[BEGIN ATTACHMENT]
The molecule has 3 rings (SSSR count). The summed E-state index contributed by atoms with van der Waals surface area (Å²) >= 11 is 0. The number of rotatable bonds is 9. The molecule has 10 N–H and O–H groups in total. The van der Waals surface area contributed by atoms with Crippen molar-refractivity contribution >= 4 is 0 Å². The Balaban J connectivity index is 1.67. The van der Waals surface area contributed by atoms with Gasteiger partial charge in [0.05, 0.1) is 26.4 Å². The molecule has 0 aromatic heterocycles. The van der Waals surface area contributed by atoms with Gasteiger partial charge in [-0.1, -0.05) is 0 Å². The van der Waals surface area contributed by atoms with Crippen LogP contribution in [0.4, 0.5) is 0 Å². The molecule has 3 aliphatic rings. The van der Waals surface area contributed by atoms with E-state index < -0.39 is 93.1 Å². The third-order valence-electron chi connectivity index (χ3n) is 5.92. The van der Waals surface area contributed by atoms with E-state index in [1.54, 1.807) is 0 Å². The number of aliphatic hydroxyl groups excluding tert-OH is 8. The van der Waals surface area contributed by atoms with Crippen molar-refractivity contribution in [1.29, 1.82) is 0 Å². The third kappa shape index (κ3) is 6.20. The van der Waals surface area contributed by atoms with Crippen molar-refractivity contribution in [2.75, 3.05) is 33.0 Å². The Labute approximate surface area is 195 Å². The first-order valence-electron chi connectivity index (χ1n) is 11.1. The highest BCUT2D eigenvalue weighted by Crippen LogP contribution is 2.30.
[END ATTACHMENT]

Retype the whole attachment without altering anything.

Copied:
The molecule has 3 rings (SSSR count). The summed E-state index contributed by atoms with van der Waals surface area (Å²) >= 11 is 0. The number of rotatable bonds is 9. The molecule has 10 N–H and O–H groups in total. The van der Waals surface area contributed by atoms with Crippen molar-refractivity contribution >= 4 is 0 Å². The Balaban J connectivity index is 1.67. The van der Waals surface area contributed by atoms with Gasteiger partial charge in [0.05, 0.1) is 26.4 Å². The molecule has 0 aromatic heterocycles. The van der Waals surface area contributed by atoms with Gasteiger partial charge in [-0.1, -0.05) is 0 Å². The van der Waals surface area contributed by atoms with Crippen LogP contribution in [0.4, 0.5) is 0 Å². The molecule has 3 aliphatic rings. The van der Waals surface area contributed by atoms with E-state index < -0.39 is 93.1 Å². The third-order valence-electron chi connectivity index (χ3n) is 5.92. The van der Waals surface area contributed by atoms with E-state index in [1.54, 1.807) is 0 Å². The number of aliphatic hydroxyl groups excluding tert-OH is 8. The van der Waals surface area contributed by atoms with Crippen molar-refractivity contribution in [1.29, 1.82) is 0 Å². The third kappa shape index (κ3) is 6.20. The van der Waals surface area contributed by atoms with Crippen molar-refractivity contribution in [2.75, 3.05) is 33.0 Å². The Labute approximate surface area is 195 Å². The first-order valence-electron chi connectivity index (χ1n) is 11.1. The highest BCUT2D eigenvalue weighted by Crippen LogP contribution is 2.30.